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PCRECORDING.COM - Xitel Storm Platinum - Retail $79.95

I received several questions from my readers about the Xitel Storm Platinum card. In particular, the questions pertained to a comparison to the the Ensoniq AudioPCI card which I think highly of and which I reviewed on this site. I visited the Xitel website and based on that visit concluded that the card was primarily designed for gamers, in part based on the buxom cartoon character holding the card on their splash page. Nonetheless, the specifications looked quite promising. I called the Xitel representative and they agreed to send me a retail Storm card.

Several days later it arrived in a shrink-wrapped box at my doorstep. According to the manufacturer the card features:

  • PCI interface
  • Aureal Vortex 2 chip
  • Quad channel 18-bit Codec
  • 320 voice MIDI synthesizer
  • Optical S/PDIF (TOSLINK) output
  • 96 DMA channel support
  • Digital 10-band EQ
  • CD in
  • Aux In
  • Stereo Line In 1/8"
  • Mic In 2 stereo Line Outs 1/8"
  • MIDI Port
  • MIDI MPU-401 Mode
  • SNR Better than 95 dB
  • THD Less than .007%
  • 20Hz-20kHx Freqency Response
The card came with an informative installation manual that I read first. I installed the card in an available PCI slot in my system. I removed my AudioPCI to avoid any conflicts. Installation was extremely easy with the included drivers on the CD. I was up and running in minutes. My test system is a Pentium II 300, 64 meg of RAM, Win 98, Alesis RA-100 reference amp, Folio Notepad mixer Lexicon MPX-100 Processor, and various types of software.

First I played some commercial CDs through the card. It sounded very good rivaling my home CD player inside. I then recorded some music, acoustic guitar, bamboo flute, and vocals using n-Track Studio, Cakewalk 9, and Cool Edit Pro SE. In each program, the card worked well. I then used the MIDI interface and found it to very competent. I admit, I am not the most MIDI capable, yet this did not hamper me at all in accessing the cardís MIDI capabitities

The card advertises 18-bit capability but I was only able to get it to record in 16-bit. Whenever I asked Cakewalk to record at 18-bit it said this was not supported by the hardware. I have no explanation for this.

Positives: How did it sound? It sounded very good. It was every bit as good as the Ensoniq and quieter too. There was no discernible noise in silent sections of my recordings. The highs were crisp thoug a bit brittle. The lows were well-rounded and definable. I did note there was a bit of a rolloff of the low end signal at the extreme low end. Overall, I was able to distinguish different tracks and tones quite easily.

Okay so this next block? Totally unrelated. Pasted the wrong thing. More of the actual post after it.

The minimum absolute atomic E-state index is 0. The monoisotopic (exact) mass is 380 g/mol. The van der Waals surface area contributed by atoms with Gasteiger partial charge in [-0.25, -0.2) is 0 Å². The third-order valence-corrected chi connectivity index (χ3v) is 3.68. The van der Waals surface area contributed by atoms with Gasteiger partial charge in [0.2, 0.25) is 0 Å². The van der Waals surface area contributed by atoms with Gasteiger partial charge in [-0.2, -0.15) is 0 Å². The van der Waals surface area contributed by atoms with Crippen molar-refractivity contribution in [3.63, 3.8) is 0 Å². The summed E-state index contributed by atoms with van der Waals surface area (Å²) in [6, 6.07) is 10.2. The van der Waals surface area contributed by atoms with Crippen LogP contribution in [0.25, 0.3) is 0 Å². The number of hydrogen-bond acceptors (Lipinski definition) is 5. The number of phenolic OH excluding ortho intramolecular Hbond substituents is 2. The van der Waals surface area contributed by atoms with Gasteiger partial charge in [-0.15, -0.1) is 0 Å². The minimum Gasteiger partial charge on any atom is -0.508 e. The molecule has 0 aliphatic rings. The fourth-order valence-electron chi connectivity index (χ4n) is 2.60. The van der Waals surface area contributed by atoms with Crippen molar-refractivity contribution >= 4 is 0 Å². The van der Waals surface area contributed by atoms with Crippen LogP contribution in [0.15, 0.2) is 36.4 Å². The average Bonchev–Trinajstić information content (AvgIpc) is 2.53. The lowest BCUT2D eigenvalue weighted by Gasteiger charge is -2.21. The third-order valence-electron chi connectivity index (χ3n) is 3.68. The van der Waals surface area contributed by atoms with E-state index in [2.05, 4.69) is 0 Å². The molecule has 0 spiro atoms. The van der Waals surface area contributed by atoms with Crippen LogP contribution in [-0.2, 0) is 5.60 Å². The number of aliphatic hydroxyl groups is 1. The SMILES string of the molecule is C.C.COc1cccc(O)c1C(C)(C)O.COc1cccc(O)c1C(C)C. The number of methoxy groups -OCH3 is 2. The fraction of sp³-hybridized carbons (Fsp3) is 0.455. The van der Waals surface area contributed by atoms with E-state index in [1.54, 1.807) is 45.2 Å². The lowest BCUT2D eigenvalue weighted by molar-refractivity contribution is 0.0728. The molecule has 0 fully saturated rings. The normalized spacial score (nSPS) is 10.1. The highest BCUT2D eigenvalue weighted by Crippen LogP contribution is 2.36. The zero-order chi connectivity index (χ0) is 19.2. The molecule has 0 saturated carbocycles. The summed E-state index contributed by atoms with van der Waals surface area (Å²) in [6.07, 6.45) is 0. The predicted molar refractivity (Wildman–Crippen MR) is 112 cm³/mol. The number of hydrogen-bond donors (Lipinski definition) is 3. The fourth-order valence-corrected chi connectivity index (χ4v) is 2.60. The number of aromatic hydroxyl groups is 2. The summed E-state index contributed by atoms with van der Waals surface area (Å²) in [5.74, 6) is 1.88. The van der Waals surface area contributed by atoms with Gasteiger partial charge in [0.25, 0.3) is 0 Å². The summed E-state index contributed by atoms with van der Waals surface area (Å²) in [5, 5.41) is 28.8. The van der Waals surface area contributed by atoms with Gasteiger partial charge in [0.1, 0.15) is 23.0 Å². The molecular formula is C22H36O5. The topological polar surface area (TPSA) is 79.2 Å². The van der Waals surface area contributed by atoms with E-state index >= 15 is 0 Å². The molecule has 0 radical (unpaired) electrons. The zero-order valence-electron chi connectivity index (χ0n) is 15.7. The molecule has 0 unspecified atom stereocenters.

Comparisons: On a comparative basis, the card sounded nearly as good as the Turtle Beach Montego II when recording analog audio. This makes sense because it is based on the same Aureal Chip. However, the Montego II provided for S/PDIF that is a true digital I/O. The Storm's TOSLINK connection is output only. As a result, a user cannot take advantage of an S/PDIF input from another component on their system. This was a frustration, as I have an S/PDIF output of off my MPX-100 which I often use to test the digital path of cards I test. As a result, I give the nod to the Montego II because of this feature. The fewer A/D and D/A conversions a audio path needs to go through, the better. The Storm does not have a direct digital in.

The card has similar functionality to the Ensoniq AudioPCI and sounds as good. It is a bit quieter on the silent sections. Is it better enough to warrant the extra money? Maybe. It is quieter but overall it does not do "more" than the Ensoniq unless you are intending to download files to a minidisc recorder. If so, then the TOSLINK connection would be helpful.

Concerns: Connectivity is a concern. As with all multi-media based cards, there are limitations with respect to the connectivity of 1/8" stereo plugs. With the Storm, only two ins and four outs are available (assuming you use all four speaker channels). The TOSLINK is only an output primarily for downloading MP3s to a minidisc recorder. In my opinion, 1/8" plugs limit the ultimate audio quality of the card and its useability. The user will always have to terminate their high-quality 1/4" cables with an adapter. Simply, the 1/8" plug is not as good as RCA or ľ" plugs. Moreover, you must always change cord settings on the back of your computer which is not always easy.

The Storm comes with onboard effects and a 10-band graphic equalizer. I checked these out. The equalizer is extremely simple and would provide very basic equalization capabilities but certainly not enough for high-end digital recording. Similarly, the effects can be used only on MIDI applications. These may be more useful if one intends to extensively use the synthesizer on the card.

In conclusion, if you are looking for a card that does games very well and lets you load MP3s down to a minidisc recorder with ease, this card will work very well for you. It is also a capable, though simple recording card being limited by its connectivity options. This card is quite useful if you need an onboard basic MIDI synthesizer, provided you have an external MIDI controller. While I cannot recommend this card for serious digital audio recording it will work well for the gamer/recording hobbyist. It sounds good, installs easily and it is quiet.

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